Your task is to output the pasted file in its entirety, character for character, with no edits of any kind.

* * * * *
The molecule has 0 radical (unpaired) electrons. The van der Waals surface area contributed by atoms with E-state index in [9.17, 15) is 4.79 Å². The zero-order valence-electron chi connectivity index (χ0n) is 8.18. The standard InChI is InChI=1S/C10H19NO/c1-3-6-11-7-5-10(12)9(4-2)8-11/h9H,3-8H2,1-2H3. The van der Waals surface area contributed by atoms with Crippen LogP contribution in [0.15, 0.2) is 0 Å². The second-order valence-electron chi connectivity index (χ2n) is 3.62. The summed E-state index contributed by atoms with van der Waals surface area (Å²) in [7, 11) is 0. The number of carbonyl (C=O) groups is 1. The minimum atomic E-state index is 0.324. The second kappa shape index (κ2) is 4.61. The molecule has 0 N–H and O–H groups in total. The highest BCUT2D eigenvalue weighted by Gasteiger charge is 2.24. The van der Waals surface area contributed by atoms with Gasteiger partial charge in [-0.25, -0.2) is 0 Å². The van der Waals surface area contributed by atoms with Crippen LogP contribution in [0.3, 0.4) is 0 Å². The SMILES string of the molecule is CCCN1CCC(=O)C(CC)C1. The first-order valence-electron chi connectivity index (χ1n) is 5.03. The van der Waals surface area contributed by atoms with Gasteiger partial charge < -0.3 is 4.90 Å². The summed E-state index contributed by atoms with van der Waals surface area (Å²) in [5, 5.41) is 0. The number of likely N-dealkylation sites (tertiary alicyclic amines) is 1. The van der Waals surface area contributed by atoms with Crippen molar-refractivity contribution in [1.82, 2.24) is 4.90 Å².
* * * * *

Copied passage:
The molecule has 0 radical (unpaired) electrons. The van der Waals surface area contributed by atoms with E-state index in [9.17, 15) is 4.79 Å². The zero-order valence-electron chi connectivity index (χ0n) is 8.18. The standard InChI is InChI=1S/C10H19NO/c1-3-6-11-7-5-10(12)9(4-2)8-11/h9H,3-8H2,1-2H3. The van der Waals surface area contributed by atoms with Crippen LogP contribution in [0.15, 0.2) is 0 Å². The second-order valence-electron chi connectivity index (χ2n) is 3.62. The summed E-state index contributed by atoms with van der Waals surface area (Å²) in [7, 11) is 0. The number of carbonyl (C=O) groups is 1. The minimum atomic E-state index is 0.324. The second kappa shape index (κ2) is 4.61. The molecule has 0 N–H and O–H groups in total. The highest BCUT2D eigenvalue weighted by Gasteiger charge is 2.24. The van der Waals surface area contributed by atoms with Gasteiger partial charge in [-0.25, -0.2) is 0 Å². The van der Waals surface area contributed by atoms with Crippen LogP contribution in [0.3, 0.4) is 0 Å². The SMILES string of the molecule is CCCN1CCC(=O)C(CC)C1. The first-order valence-electron chi connectivity index (χ1n) is 5.03. The van der Waals surface area contributed by atoms with Gasteiger partial charge < -0.3 is 4.90 Å². The summed E-state index contributed by atoms with van der Waals surface area (Å²) in [5, 5.41) is 0. The number of likely N-dealkylation sites (tertiary alicyclic amines) is 1. The van der Waals surface area contributed by atoms with Crippen molar-refractivity contribution in [1.82, 2.24) is 4.90 Å².